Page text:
Targeting gummy sharks by night is not everyone’s cup of tea.
It adds a number of challenges to what can already be a challenging and at times, frustrating sport. The simple fact that it is dark can make everything from baiting-up to monitoring the lay of your lines quite difficult.
It almost certainly means more tangles as you inadvertently cast lines over each other. It can be cold and the ride home can be bumpy as you push through unseen chop with bleary eyes.
So why do it? Well, the rewards can be significant! For those hunting trophy fish, there is almost certainly an advantage to using the calm of night to target a big gummy shark. As the sun goes down, there is little doubt that the big boys come out to play!
There are some big advantages to fishing at night. The first is the element of stealth. To my mind there is little doubt that gummy sharks can be spooked. This is anecdotally evidenced through my own experiences where I have found that during January my catch rates drop when targeting Port Phillip gummies during either the morning or the day.
December fishes well, February fishes well, so what is going on with January? I can only attribute this change to the huge amount of boat activity, jet skis, and disruption occurring at this time of year through the peak of summer.
Having said that, some of the best captures I have been involved with have taken place during January but by using the cover of darkness: fishing at night when all is quiet.
It would seem that the fish do not disappear they simply shy a little during this period of heightened activity!
It could be also argued the biggest gummy sharks, the oldest and the wisest, have managed to survive by being wary. They will almost certainly have used all elements to their advantage. And this would definitely include using darkness.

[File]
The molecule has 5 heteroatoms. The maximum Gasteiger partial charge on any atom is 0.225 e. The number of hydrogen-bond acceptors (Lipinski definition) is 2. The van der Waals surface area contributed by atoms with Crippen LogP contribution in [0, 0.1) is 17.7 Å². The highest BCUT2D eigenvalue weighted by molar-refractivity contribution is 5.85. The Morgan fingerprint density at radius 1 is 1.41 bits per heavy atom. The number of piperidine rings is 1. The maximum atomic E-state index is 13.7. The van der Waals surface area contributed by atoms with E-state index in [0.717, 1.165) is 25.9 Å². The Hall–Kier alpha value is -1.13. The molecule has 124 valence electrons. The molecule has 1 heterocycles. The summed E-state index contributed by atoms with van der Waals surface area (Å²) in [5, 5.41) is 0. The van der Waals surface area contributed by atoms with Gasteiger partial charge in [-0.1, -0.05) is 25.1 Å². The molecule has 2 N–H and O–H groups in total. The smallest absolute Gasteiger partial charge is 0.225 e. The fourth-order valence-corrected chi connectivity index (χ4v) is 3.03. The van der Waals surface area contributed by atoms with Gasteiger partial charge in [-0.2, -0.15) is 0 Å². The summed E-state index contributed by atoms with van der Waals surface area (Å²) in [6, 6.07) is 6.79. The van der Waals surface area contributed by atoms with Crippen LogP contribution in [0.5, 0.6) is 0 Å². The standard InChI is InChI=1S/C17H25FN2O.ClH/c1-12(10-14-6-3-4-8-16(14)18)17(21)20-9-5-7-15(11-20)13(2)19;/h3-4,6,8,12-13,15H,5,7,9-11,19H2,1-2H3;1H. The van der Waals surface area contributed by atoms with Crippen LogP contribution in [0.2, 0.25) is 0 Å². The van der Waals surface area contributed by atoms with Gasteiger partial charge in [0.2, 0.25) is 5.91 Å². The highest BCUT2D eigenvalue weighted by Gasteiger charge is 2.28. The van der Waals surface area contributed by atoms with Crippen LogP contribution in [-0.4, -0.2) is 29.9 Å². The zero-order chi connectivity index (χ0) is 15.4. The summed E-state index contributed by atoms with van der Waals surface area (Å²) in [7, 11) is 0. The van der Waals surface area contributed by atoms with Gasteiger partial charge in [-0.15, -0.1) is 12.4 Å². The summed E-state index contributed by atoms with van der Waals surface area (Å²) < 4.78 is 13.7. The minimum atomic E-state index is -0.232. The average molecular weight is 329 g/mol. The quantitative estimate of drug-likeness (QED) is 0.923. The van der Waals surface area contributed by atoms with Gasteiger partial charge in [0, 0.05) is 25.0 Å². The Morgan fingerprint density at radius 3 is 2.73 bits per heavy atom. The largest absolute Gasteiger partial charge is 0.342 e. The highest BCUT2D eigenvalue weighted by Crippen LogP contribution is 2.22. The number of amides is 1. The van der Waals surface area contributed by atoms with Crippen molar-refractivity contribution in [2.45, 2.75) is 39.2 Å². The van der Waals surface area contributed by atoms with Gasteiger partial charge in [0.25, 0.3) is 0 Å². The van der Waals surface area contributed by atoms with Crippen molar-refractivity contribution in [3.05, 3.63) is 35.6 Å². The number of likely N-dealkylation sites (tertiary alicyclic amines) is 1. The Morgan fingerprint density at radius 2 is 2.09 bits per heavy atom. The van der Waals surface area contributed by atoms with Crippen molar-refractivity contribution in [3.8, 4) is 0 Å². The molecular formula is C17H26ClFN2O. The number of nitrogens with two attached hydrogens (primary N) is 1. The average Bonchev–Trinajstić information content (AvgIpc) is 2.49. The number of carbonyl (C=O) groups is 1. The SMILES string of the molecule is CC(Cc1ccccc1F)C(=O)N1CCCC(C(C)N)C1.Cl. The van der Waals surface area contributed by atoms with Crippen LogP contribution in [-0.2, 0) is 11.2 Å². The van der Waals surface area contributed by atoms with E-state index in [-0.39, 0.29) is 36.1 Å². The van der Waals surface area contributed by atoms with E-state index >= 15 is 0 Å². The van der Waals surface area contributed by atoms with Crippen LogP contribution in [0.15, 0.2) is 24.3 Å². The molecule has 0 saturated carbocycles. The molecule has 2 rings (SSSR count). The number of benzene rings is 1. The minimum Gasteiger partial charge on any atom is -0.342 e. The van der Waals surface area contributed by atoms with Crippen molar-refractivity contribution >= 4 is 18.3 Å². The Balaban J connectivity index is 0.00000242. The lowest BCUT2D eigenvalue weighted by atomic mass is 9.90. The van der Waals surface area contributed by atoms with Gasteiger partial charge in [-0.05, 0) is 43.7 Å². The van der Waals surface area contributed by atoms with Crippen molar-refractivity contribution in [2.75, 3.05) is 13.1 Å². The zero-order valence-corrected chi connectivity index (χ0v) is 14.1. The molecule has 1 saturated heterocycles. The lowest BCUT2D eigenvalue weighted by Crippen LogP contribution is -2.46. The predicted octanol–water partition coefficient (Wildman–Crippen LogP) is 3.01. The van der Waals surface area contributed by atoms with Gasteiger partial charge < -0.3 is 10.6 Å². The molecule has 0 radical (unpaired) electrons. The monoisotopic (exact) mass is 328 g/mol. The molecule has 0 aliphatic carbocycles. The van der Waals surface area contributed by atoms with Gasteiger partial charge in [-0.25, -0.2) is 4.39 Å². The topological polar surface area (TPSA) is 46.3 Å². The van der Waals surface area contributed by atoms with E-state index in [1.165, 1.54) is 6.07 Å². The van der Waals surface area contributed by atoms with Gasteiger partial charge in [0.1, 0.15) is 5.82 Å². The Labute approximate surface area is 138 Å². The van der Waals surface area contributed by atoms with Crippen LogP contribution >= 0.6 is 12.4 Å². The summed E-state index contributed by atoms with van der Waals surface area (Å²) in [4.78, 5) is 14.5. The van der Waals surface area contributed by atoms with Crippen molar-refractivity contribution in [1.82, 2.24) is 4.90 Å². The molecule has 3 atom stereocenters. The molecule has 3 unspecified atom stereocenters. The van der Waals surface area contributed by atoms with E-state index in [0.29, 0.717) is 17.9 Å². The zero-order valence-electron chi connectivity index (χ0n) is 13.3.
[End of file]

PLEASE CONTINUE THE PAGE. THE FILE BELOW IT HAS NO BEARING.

There is little doubt that gummies love scavenging the shallows and it is reasonably logical to assume that sticking to the deeper water by day and foraging in the shallower water by night minimises the risk to which a gummy shark may be exposed. And this provides a brilliant window of opportunity for an angler to target these magnificent sharks.
Almost every single gummy shark that I have ever kept for the table has had a stomach full of crabs. And while some of these crabs live in the deeper water, the vast majority will be found in relatively shallow areas: the banks along the edges of the channels, sand flats and mud flats; all hold this vital food source.
By fishing on the embankment of a channel it say 5-15m of water, you place yourself directly in the path of a gummy shark which will be moving by night out of the deeper water to forage for food.
Both Port Phillip and Western Port offer myriad examples of these areas where you can find these conditions. And although we all love a good GPS mark, don’t be afraid to use your own senses and say, “this looks like a good area.” Drop the pick and give it a go, otherwise you will never know!
The full moon phase plays a big role when fishing for gummy sharks at night for two major reasons. The first is the effect on the tides, where the gravitational pull means that we have pretty significant highs and lows to the tides of the day.